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Jοhn Ν. Karmiris
Professor in the University of Athens

The Schism of the Roman Church
Translated by Z. Xintaras

Theologia review, Athens 1950, 400-587 pp

Chapter I

Αmong the opponents and adversaries of the Orthodox Catholic Church of the East, the Papacy very early took its place. By the word Papacy we mean the tendency of the bishops of Rome, which is foreign to the genuine spirit of Christianity, towards absolute concentration of all the powers and properties of the Church -even up to the point of infallibility- in one ruler and the exercise by him of tyrannical government and sovereignty over the whole Church of Christ. In addition, the term implies all the accompanying innovations of the bishops of Rome in administration, worship and faith of the Church; moreover, it means the appropriation by the Papacy of political, namely worldly power. This tendency appeared early in the ancient Church, but because she was entangled in hard struggles against heretics and other enemies, internal and external, she did not hasten to suppress it in its genesis, The fact that it was expressed in the West, on the other hand, offered suitable ground for its growth for various reasons, but above all because of its distance from the Greek East, which was then the centre of all ecclesiastical, political, and intellectual movements, and because at that time the peoples of the West were uncivilized. In addition, the fact that there existed only one apostolic throne in the West, that of Rome, gave this tendency ground for development. It was natural for Rome to become a great ecclesiastical centre, as it already had become a political one(1),The Eastern Church, in which the great dogmatical and ecclesiastical struggles were taking place at this time that as a result gave to Christianity its definite and permanent form, was not touched immediately by the absolute papal ambitions. For this reason, she did not react effectively in time against the pursuits of the bishops of Rome, which in the beginning were put forward in the East in the form of a simple claim to honorary primacy. In this way, the Papacy found the opportunity to impose itself on the entire Western Church and to strengthen its position during the first eight centuries. When it thought itself sufficiently strong, it attempted to extend its sovereignty even over the Eastern Church during the latter half of the ninth century, taking advantage on the one hand of her weakness due to her subjugation by Mohammedanism and of the decline of the three ancient Patriarchates of the East -Alexandria, Antioch and Jerusalem; on the other hand, of its political emancipation from the Byzantine emperors and its alliances with the Frankish rulers of the West, through the aid of whom the Papacy had already obtained political power. The theory of the two swords and the papal primacy was thus shaped(2).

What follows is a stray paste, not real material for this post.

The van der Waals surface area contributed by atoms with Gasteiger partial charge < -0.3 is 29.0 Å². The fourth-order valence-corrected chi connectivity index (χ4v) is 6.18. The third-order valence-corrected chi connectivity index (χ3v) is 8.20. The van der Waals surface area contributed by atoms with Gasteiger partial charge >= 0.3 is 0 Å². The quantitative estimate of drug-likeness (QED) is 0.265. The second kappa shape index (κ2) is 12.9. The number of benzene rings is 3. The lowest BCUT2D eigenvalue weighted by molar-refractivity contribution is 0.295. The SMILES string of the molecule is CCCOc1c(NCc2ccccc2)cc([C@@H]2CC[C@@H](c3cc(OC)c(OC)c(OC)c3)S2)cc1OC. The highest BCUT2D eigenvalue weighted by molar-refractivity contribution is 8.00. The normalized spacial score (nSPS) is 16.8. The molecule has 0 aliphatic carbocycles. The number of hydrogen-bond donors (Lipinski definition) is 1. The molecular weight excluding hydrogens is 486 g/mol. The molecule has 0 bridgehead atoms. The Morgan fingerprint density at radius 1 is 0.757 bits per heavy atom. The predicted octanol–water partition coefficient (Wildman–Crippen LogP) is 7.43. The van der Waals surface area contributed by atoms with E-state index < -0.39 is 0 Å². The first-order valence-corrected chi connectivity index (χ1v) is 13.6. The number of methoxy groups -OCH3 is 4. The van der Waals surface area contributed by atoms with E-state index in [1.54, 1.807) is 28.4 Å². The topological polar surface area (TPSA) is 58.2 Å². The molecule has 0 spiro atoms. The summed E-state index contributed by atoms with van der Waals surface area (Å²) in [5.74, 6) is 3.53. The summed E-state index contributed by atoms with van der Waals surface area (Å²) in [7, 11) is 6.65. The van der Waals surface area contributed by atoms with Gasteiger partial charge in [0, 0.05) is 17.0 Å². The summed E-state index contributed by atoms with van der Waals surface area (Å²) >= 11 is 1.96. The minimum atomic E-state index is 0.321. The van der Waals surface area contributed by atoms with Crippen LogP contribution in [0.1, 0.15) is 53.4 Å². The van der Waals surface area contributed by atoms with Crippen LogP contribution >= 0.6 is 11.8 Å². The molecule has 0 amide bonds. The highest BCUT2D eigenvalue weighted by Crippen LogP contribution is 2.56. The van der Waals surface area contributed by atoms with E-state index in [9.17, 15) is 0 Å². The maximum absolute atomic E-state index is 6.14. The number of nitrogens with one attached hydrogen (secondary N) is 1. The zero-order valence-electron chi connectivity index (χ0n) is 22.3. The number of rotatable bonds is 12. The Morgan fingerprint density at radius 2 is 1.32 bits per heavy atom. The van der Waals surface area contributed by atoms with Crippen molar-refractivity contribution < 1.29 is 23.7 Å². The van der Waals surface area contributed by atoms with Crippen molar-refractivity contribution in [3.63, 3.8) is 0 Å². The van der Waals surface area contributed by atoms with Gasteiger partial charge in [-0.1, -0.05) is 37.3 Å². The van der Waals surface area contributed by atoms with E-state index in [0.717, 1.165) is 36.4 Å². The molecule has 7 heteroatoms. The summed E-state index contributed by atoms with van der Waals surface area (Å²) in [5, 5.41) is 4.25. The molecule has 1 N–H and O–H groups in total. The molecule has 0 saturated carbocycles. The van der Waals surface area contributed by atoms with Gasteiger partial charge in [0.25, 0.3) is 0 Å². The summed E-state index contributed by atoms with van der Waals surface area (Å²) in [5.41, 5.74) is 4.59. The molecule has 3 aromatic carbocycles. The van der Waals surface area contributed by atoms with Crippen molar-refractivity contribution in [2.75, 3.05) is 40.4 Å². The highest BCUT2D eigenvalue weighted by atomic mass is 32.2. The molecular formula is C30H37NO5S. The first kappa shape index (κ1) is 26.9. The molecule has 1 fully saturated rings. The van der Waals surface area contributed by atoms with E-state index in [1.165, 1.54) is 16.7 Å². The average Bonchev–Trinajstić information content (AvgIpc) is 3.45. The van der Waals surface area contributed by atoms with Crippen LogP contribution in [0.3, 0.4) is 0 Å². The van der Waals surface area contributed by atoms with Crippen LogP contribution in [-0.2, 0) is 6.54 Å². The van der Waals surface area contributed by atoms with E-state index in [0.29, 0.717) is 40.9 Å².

In this manner, there was somehow created in the Church a new degree in the priesthood, that of the Pope, who being considered as «episcopus episcoporum», and «episcopus universalis» and source of the priesthood, centralizes the highest ecclesiastical and worldly power and stands above all the hierarchs and patriarchs and even over the œcumenical Synods ; the Pope is the visible head and ruler of the whole Church and the vicar of Christ on earth, having the «plenam et supremam potestatem jurisdictionis in universam Ecclesiam» whenever he speaks «ex cathedra» and defines the teaching which ought to be observed by the whole Church in faith and morals, «ea infallibilitate pollere, qua divinus Redemptor Ecclesiam suam in definienda doctrina de fide vel moribus instructam esse voluit», as the Vatican Synod dogmatised in the past century(3) So in this way, the ancient simple honorary primacy of the bishop of Rome was perverted and changed into a primacy of jurisdiction that was even completed and crowned with infallibility. Of course, these fabrications of the Latinos, which are contrary to the letter and to the spirit of the Holy Scriptures and Holy Tradition, were able to find reception only in the West and not in the Greek Orthodox East which was the first teacher of Christianity and Civilization. For this reason, it is obvious that as soon as this monarchy and absolutism of the Pope, thus developed and enforced in the Western Church, would attempt to spread out over the independent and free Eastern Church, it would inevitably lead to conflict and schism of the two Churches, the responsibility resting with the Roman Church.

Moreover, the Papacy was not content with changing the organization of the Church alone, but ventured also to introduce many dogmatical and liturgical innovations that were unknown in the ancient Church. Thus, she innovated in the celebration of the Sacraments of Baptism, Chrism and Holy Eucharist even up to the point of touching the dogmatical teachings of the ancient Church. But that which clashed more against the dogmatical conscience of the Orthodox was the addition of the «filioque» clause to the Creed, which in form was anti-canonical and in substance erroneous. This clause contains the new Latin teaching of the procession of the Holy Spirit «and from the Son», which was characterized by Photius as an «heretical belief», «atheistic opinion» and «blasphemy against the Spirit, or rather against the whole Trinity» and the «apex of evils(4). Peter of Antioch, writing to Cerularius,